With the transfer season still acting at full capacity, development squads and continental teams that are chock full of young talent are announcing new signings and other teams are shuttering their doors at the end of the year. Let's take a recap to see some of these teams.
Argos-Shimano Development (new) (Country: Sweden?)
While cyclocrosser Lars van der Haar is the most publicized signing by the team, this team can be seen as a loose amalgam of Thüringer Energie and People4You-Unaas, both of which are shuddering at the end of the year. Jens Lang, the manager of Thüringer Energie, will be taking the helm at the new development team. Lang brings a lot of experience, having brought up Tony Martin, John Degenkolb and Marcel Kittel just to name a few. People4You-Unaas is the team of Aike Visbeek, who is also a DS with Argos-Shimano. P4Y-Unaas was run under Visbeek's management company, Visbeek Cycling. The team ended after some sponsorship turmoil with the secondary sponsor, Unaas. In a series of stories by cyclesport.se, sponsor Unaas Cycling, a Norwegian wholesale bike part company run by the two Unaas brothers, reportedly stopped paying in May of this year and instead pocketed the money for themselves. Then at the U6 Cycling Tour, one of the Unaas brothers, who was acting as a team mechanic, cleaned out of the trailer of all of the wheels, tires, tools, etc. To top it off, after the Tour des Fjords it is reported that the team truck, which was headed towards Stockholm, was stopped by a car on a highway near Oslo. The car, containing one of the Unaas bros. if my translation is correct, demanded the truck be cleared of its parts. Apparently some parts were taken but not all. So definitely some shady shit happened and Visbeek pulled out for 2014.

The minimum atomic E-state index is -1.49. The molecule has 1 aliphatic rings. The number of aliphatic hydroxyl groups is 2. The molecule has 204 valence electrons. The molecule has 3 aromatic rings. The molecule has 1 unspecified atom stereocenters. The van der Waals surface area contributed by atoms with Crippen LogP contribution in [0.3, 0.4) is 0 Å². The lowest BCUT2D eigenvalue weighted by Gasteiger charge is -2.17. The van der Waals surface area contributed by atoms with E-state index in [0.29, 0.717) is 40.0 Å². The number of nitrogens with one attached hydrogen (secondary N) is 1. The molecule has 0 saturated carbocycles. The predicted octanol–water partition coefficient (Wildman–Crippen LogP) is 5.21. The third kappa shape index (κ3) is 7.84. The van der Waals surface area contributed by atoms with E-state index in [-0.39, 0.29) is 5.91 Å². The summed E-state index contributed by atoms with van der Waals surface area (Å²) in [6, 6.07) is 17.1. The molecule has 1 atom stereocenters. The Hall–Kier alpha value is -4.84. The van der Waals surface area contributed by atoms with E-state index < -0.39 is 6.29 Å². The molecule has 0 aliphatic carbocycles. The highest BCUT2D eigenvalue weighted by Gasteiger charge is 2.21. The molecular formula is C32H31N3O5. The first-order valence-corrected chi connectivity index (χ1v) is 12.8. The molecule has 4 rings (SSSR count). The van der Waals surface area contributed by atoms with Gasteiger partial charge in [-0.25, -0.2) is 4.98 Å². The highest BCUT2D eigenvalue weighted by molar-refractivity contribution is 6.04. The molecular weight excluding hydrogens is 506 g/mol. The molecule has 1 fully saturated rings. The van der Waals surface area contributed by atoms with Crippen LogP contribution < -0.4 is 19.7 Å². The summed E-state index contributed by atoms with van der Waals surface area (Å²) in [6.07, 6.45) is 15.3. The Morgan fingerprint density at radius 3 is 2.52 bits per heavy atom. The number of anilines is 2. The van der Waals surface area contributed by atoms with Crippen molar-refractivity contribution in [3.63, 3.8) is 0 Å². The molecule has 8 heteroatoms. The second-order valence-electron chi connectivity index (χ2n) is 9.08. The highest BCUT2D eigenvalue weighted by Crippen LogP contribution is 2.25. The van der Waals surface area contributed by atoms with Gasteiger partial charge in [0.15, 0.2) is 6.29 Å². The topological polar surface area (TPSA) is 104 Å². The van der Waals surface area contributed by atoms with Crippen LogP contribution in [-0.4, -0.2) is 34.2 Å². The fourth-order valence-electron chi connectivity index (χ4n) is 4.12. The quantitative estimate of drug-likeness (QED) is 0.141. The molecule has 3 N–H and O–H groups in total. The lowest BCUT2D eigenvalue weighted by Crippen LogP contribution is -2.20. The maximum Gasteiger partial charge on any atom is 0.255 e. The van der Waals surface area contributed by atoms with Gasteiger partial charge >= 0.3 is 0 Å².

For 2014, three Thüringer Energie (Germans Jan Brockoff & Maximilian Schachmann and Kiwi Alex Frame) and three People4You-Unaas riders (Swedes Frederik Ludvigsson, Christian Bertilsson and Robert Pölder) join the team. Interesting bit I was told about Pölder's signing was that his father was a bigwig in the former Cykelcity team and is buddies with Visbeek. While Pölder is a very hard worker and can't be slammed too much, there was definitely some nepotism happening.
There were three more signings for the team in Danes Kristian Haugaard & Matthias Rask along with Belgian Jenthe Biermans. Haugaard is a transplant from Leopard-Trek and will be out of the U23 ranks next year, along with Pölder, Bertilsson and van der Haar. Rask and Biermans are transitioning from the junior ranks. Rask is a strong TTer and had success in flat to rolling stage races and Biermans is the current junior champion of Belgium and winner of the Ronde van Vlaanderen Juniors, along with other strong stage racing results.
The team currently has 6 U23 riders, just enough to enter most U23 races, and will most likely have a healthy diet of 2.2 and 1.2 races, a bit like Etixx-iHNed this year. Ludvigsson will be the leader in the stage races while Schachmann and Rask are strong TTers and Haugaard is a strong rouleur that does well in the classics but can climb well too (l'Avenir KOM winner).
Also, unless they sign more riders, the team will have to be registered in Sweden due to UCI rules where a continental team must register in the country where a majority of riders are from.
Bissell (formerly Bontrager) (Country: USA)
Axel Merckx's squad will be back once again for 2014. After an agonizing few weeks after announcing that the team would shutter unless they found a new sponsor, Merckx will once again run a cosmopolitan squad with riders from the Denmark, France, Germany, New Zealand, the UK and the USA. The team will lose 8 riders to do either signing a pro contract or aging out. The core riders that are left from the 2013 team include Tanner Putt, James Oram, Ryan Eastman, Greg Daniel and Alexandre Darville.